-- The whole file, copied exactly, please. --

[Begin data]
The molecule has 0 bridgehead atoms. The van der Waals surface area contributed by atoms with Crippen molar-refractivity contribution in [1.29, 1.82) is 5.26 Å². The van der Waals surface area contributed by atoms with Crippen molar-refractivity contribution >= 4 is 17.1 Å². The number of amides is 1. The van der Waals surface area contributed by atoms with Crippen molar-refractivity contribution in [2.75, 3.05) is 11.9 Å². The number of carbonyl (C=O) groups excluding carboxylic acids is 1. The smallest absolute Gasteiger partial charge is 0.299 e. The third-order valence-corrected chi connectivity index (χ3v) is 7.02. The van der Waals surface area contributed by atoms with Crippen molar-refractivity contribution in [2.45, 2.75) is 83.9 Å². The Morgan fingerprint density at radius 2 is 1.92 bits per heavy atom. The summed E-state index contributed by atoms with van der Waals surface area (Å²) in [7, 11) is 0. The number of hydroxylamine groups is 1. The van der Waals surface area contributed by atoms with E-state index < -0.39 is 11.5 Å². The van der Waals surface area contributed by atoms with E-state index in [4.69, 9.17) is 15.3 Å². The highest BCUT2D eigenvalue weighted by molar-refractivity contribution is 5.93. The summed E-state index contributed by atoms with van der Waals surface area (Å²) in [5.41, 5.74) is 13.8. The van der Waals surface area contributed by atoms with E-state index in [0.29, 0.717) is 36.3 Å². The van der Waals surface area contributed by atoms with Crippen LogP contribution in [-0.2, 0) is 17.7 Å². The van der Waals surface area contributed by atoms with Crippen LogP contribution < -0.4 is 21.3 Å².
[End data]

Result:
The molecule has 0 bridgehead atoms. The van der Waals surface area contributed by atoms with Crippen molar-refractivity contribution in [1.29, 1.82) is 5.26 Å². The van der Waals surface area contributed by atoms with Crippen molar-refractivity contribution >= 4 is 17.1 Å². The number of amides is 1. The van der Waals surface area contributed by atoms with Crippen molar-refractivity contribution in [2.75, 3.05) is 11.9 Å². The number of carbonyl (C=O) groups excluding carboxylic acids is 1. The smallest absolute Gasteiger partial charge is 0.299 e. The third-order valence-corrected chi connectivity index (χ3v) is 7.02. The van der Waals surface area contributed by atoms with Crippen molar-refractivity contribution in [2.45, 2.75) is 83.9 Å². The Morgan fingerprint density at radius 2 is 1.92 bits per heavy atom. The summed E-state index contributed by atoms with van der Waals surface area (Å²) in [7, 11) is 0. The number of hydroxylamine groups is 1. The van der Waals surface area contributed by atoms with E-state index < -0.39 is 11.5 Å². The van der Waals surface area contributed by atoms with E-state index in [4.69, 9.17) is 15.3 Å². The highest BCUT2D eigenvalue weighted by molar-refractivity contribution is 5.93. The summed E-state index contributed by atoms with van der Waals surface area (Å²) in [5.41, 5.74) is 13.8. The van der Waals surface area contributed by atoms with E-state index in [0.29, 0.717) is 36.3 Å². The van der Waals surface area contributed by atoms with Crippen LogP contribution in [-0.2, 0) is 17.7 Å². The van der Waals surface area contributed by atoms with Crippen LogP contribution < -0.4 is 21.3 Å².